Areas of Expertise (4)
Princeton University: PhD, Department of Economics
Princeton University: MA, Department of Economics
University of Karlsruhe (Germany): BSc Equivalent
Honors & Awards (6)
AQR Insight Award
Earl F. Cheit Award for Excellence in Teaching, PhD Program
Steven F. Maier Prize for Excellence in Research, New York University
2003 – 2006
Frank Ramsey Prize for the best paper in Macroeconomic Dynamics
2001 – 2004
First Prize – Smith-Breeden Award for the best paper in The Journal of Finance
Nomination – Smith-Breeden Award for the best paper in The Journal of Finance
Positions Held (1)
At Haas since 2008
2009 – present, Kruttschnitt Family Chair in Financial Institutions 2008 – present, Professor of Finance, Haas School of Business 2007 – 2008, Visiting Professor, Department of Economics, Columbia University 2002 – 2008, Assistant Professor, Department of Finance, Stern School of Business, New York University 2003, Faculty Research Fellow, National Bureau of Economic Research (NBER) 1998 – 2002, Senior Economist/Economist, Research Department, Federal Reserve Bank of New York 1996, Research Fellow/Affiliate, Centre for Economic Policy Research (CEPR) 1994 – 1998, Assistant Professor, Center for Economic Research, Tilburg University
Media Appearances (6)
Will the Real Value Factor Funds Please Stand Up?
Alpha Architect online
The article summarizes a paper co-authored by Prof. Martin Lettau, the Kruttschnitt Family Chair in Financial Institutions, which analyzed thousands of "value funds"—including mutual funds, ETFs, and hedge funds—to determine whether or not they actually seek to capture the so-called "value factor."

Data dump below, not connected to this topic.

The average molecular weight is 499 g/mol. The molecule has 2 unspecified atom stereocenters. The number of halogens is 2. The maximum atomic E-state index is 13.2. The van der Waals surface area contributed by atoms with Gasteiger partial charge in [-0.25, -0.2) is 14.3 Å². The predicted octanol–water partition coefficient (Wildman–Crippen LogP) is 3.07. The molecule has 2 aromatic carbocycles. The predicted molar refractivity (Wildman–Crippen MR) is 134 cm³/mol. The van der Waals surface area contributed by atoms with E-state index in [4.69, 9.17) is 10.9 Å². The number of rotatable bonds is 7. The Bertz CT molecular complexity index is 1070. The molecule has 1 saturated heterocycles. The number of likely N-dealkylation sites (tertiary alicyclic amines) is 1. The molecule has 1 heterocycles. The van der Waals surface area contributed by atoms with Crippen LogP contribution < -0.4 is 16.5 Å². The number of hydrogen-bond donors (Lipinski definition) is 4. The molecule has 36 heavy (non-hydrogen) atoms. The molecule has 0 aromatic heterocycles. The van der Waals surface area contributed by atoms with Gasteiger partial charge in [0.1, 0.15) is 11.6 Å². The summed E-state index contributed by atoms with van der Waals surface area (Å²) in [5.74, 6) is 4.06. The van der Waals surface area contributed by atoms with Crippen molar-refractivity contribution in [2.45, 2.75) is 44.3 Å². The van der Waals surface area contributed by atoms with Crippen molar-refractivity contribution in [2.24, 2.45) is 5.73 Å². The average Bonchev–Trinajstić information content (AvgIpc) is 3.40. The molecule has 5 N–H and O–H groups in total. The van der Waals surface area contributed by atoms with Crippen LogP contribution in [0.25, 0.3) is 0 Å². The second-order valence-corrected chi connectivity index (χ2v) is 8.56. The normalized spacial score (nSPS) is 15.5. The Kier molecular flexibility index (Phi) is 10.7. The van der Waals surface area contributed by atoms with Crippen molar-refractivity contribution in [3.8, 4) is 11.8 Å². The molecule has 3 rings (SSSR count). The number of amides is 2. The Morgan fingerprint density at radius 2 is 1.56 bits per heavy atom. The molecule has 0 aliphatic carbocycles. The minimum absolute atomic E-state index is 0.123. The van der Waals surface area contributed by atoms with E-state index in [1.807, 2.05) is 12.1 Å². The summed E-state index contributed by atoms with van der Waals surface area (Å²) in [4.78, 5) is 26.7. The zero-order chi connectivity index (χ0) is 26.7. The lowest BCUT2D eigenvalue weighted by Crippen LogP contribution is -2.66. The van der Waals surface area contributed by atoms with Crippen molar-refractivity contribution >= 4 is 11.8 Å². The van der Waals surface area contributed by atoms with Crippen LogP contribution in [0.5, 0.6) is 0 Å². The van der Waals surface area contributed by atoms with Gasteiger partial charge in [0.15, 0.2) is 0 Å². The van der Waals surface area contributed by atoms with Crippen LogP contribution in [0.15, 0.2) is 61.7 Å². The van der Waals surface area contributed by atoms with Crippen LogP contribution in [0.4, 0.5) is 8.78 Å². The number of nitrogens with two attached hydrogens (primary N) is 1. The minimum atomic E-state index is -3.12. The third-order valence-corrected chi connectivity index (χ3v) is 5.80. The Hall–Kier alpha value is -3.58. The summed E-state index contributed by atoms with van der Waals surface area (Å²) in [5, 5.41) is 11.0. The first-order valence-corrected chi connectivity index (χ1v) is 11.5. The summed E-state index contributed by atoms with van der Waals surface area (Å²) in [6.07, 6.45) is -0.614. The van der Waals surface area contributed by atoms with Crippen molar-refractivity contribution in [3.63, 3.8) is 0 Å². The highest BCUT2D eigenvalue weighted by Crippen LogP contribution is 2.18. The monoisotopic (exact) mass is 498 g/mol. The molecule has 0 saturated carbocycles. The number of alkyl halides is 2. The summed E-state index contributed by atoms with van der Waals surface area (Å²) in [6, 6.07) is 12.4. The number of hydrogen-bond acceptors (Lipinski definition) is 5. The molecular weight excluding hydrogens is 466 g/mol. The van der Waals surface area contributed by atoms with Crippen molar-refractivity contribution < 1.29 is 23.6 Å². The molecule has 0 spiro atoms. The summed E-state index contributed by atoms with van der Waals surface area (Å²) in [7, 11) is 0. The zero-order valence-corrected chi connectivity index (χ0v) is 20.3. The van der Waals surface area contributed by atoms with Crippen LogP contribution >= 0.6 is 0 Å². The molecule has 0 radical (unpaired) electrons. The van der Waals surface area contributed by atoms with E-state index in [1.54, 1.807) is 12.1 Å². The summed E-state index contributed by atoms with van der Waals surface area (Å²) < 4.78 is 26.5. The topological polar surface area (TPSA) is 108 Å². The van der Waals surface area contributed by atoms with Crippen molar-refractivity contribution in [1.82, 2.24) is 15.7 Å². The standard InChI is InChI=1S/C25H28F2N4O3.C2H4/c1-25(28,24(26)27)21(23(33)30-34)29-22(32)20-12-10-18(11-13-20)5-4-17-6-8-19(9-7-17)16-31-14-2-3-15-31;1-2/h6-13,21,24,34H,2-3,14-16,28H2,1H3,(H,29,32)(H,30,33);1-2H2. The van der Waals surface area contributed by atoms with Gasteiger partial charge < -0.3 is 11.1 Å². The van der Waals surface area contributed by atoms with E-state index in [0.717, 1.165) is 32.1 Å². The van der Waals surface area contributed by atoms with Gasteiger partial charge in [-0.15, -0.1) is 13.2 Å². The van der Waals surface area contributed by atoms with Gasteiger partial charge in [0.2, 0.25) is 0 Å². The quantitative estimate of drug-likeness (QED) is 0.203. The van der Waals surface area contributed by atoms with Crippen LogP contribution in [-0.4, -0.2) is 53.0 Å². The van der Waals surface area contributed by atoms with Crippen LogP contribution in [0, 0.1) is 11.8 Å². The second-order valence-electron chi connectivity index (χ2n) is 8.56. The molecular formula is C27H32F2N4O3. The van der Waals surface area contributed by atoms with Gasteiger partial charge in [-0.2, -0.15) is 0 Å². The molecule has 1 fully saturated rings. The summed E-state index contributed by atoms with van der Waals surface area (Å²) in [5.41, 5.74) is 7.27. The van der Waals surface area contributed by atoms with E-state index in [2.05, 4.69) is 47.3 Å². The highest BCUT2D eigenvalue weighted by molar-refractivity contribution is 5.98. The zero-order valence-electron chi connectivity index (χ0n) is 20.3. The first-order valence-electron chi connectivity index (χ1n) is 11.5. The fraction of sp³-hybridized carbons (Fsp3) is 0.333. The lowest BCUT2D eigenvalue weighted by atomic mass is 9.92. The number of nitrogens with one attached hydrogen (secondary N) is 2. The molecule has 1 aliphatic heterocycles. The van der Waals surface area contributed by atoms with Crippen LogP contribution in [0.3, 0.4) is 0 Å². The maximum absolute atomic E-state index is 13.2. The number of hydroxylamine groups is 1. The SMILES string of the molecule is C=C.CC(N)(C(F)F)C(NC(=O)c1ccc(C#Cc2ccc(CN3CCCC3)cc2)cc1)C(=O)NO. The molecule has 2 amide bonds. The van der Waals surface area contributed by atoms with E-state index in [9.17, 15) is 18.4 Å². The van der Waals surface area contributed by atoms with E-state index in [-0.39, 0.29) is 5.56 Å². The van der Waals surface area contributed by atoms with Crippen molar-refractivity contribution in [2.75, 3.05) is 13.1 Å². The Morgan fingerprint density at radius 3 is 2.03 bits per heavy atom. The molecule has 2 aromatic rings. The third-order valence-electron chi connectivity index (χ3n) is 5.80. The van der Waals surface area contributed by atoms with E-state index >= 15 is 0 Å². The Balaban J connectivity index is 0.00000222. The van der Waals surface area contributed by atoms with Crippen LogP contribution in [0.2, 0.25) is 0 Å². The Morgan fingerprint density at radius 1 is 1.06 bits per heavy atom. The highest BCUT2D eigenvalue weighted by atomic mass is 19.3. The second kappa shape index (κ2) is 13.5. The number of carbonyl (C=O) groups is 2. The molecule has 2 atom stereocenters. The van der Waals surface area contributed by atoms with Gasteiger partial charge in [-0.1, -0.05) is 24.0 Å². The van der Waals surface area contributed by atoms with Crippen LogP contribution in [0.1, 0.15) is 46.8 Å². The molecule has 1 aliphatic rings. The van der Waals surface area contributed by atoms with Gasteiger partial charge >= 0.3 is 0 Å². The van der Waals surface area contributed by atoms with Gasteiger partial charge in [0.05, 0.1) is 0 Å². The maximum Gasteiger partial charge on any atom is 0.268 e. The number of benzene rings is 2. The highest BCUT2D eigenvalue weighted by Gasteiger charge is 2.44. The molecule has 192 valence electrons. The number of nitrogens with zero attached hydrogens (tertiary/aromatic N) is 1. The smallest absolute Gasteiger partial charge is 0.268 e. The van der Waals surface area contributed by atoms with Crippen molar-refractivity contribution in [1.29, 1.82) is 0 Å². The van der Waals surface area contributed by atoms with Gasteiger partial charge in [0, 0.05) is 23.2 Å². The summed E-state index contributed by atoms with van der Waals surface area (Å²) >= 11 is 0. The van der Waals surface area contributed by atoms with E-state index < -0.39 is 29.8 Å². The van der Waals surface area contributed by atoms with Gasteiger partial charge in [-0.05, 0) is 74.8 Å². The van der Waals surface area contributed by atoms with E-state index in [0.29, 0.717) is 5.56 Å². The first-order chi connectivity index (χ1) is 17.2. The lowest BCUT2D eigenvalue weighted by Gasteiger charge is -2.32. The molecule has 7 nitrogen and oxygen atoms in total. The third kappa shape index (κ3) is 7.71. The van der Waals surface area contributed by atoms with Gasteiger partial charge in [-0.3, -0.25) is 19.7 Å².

When bosses shared their profits
New York Times online
In this op-ed, UC Berkeley professor Robert Reich says that a buoyant stock market does not help workers, and discusses research co-authored by Prof. Martin Lettau, the Kruttschnitt Family Chair in Financial Institutions. Lettau found that from 1952 to 1988, economic growth accounted for 92% the rise in stock values, but from 1989 to 2017, economic growth accounted for just 24% of the rise in stock values.
Shareholders Are Hogging Too Much Economic Growth. It Can’t Last.
The stock market owes the bulk of its return over the past 30 years not to economic growth but to shareholders earning an increasing share of that growth at the expense of workers. That's a conclusion based on research by Prof. Martin Lettau, Kruttschnitt Family Chair in Financial Institutions.
Want to Invest in a True ‘Value’ Fund? Good Luck Finding One
Wall Street Journal
A new study by UC Berkeley Prof. Martin Lettau suggests that funds may say they invest in value stocks, but often don’t really. Here’s what investors can do.
Stock market’s real driver is not what you think
What makes the stock market move over the long term? While stocks have historically delivered positive returns year-over-year on average, it is not clear why stock prices rise more rapidly in one period than in any other. With my colleagues, Martin Lettau of the U.C. Berkeley Haas School of Business and Sydney Ludvigson of New York University, I set out to investigate what makes stocks move over time. What we found was surprising.
Investing in a ‘Winner Takes All’ Economy
The Wall Street Journal online
Index funds are going to become even harder to beat than they already are. That is because we are increasingly becoming a “winner take all” economy dominated by a relatively few big players.
Selected Papers & Publications (6)
Capital Share Risk and Shareholder Heterogeneity in U.S. Stock PricingJournal of Finance
Martin Lettau, Sydney Ludvigson and Sai Ma
ETF 101 for EconomistJournal of Economic Perspectives
Martin Lettau and Ananth Madhavan
Investor Information, Long-Run Risk, and the Term Structure of EquityThe Review of Financial Studies
Martin Lettau, Massimiliano Croce and Sydney Ludvigson
Conditional Risk Premia in Currency Markets and Other Asset ClassesJournal of Financial Economics
Martin Lettau, Matteo Maggiori and Michael Weber
Shocks and CrashesNBER Macroeconomics Annual
Martin Lettau and Sydney Ludvigson
The Term Structures of Equity and Interest RatesJournal of Financial Economics
Martin Lettau and Jessica Wachter